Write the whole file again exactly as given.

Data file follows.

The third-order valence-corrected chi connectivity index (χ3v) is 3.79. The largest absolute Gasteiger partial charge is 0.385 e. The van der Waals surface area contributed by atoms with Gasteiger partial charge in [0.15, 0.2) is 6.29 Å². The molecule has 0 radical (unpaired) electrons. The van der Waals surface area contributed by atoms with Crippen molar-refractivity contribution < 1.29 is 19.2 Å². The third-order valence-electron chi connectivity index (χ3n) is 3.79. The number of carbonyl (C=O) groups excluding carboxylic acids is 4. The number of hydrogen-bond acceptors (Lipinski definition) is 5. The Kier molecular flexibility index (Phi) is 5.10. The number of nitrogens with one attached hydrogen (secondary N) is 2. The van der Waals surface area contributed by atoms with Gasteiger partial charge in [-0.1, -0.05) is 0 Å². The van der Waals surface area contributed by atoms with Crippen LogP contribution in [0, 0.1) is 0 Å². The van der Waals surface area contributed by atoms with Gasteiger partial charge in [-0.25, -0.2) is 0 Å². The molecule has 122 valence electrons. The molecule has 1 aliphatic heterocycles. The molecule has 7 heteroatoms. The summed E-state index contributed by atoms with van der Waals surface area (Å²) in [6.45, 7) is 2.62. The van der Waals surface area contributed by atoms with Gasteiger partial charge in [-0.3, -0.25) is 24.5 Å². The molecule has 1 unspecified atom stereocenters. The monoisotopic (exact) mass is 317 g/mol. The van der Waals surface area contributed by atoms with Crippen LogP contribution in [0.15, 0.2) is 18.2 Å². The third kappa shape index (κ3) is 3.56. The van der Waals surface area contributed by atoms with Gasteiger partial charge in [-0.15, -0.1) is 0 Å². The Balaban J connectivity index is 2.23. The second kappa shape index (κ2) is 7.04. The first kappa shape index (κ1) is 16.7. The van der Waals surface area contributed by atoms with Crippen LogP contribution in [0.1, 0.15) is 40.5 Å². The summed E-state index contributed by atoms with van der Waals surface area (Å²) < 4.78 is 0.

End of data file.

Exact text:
The third-order valence-corrected chi connectivity index (χ3v) is 3.79. The largest absolute Gasteiger partial charge is 0.385 e. The van der Waals surface area contributed by atoms with Gasteiger partial charge in [0.15, 0.2) is 6.29 Å². The molecule has 0 radical (unpaired) electrons. The van der Waals surface area contributed by atoms with Crippen molar-refractivity contribution < 1.29 is 19.2 Å². The third-order valence-electron chi connectivity index (χ3n) is 3.79. The number of carbonyl (C=O) groups excluding carboxylic acids is 4. The number of hydrogen-bond acceptors (Lipinski definition) is 5. The Kier molecular flexibility index (Phi) is 5.10. The number of nitrogens with one attached hydrogen (secondary N) is 2. The van der Waals surface area contributed by atoms with Gasteiger partial charge in [-0.1, -0.05) is 0 Å². The van der Waals surface area contributed by atoms with Crippen LogP contribution in [0, 0.1) is 0 Å². The van der Waals surface area contributed by atoms with Gasteiger partial charge in [-0.25, -0.2) is 0 Å². The molecule has 122 valence electrons. The molecule has 1 aliphatic heterocycles. The molecule has 7 heteroatoms. The summed E-state index contributed by atoms with van der Waals surface area (Å²) in [6.45, 7) is 2.62. The van der Waals surface area contributed by atoms with Gasteiger partial charge in [-0.3, -0.25) is 24.5 Å². The molecule has 1 unspecified atom stereocenters. The monoisotopic (exact) mass is 317 g/mol. The van der Waals surface area contributed by atoms with Crippen LogP contribution in [0.15, 0.2) is 18.2 Å². The third kappa shape index (κ3) is 3.56. The van der Waals surface area contributed by atoms with Gasteiger partial charge in [-0.15, -0.1) is 0 Å². The Balaban J connectivity index is 2.23. The second kappa shape index (κ2) is 7.04. The first kappa shape index (κ1) is 16.7. The van der Waals surface area contributed by atoms with Crippen LogP contribution in [0.1, 0.15) is 40.5 Å². The summed E-state index contributed by atoms with van der Waals surface area (Å²) < 4.78 is 0.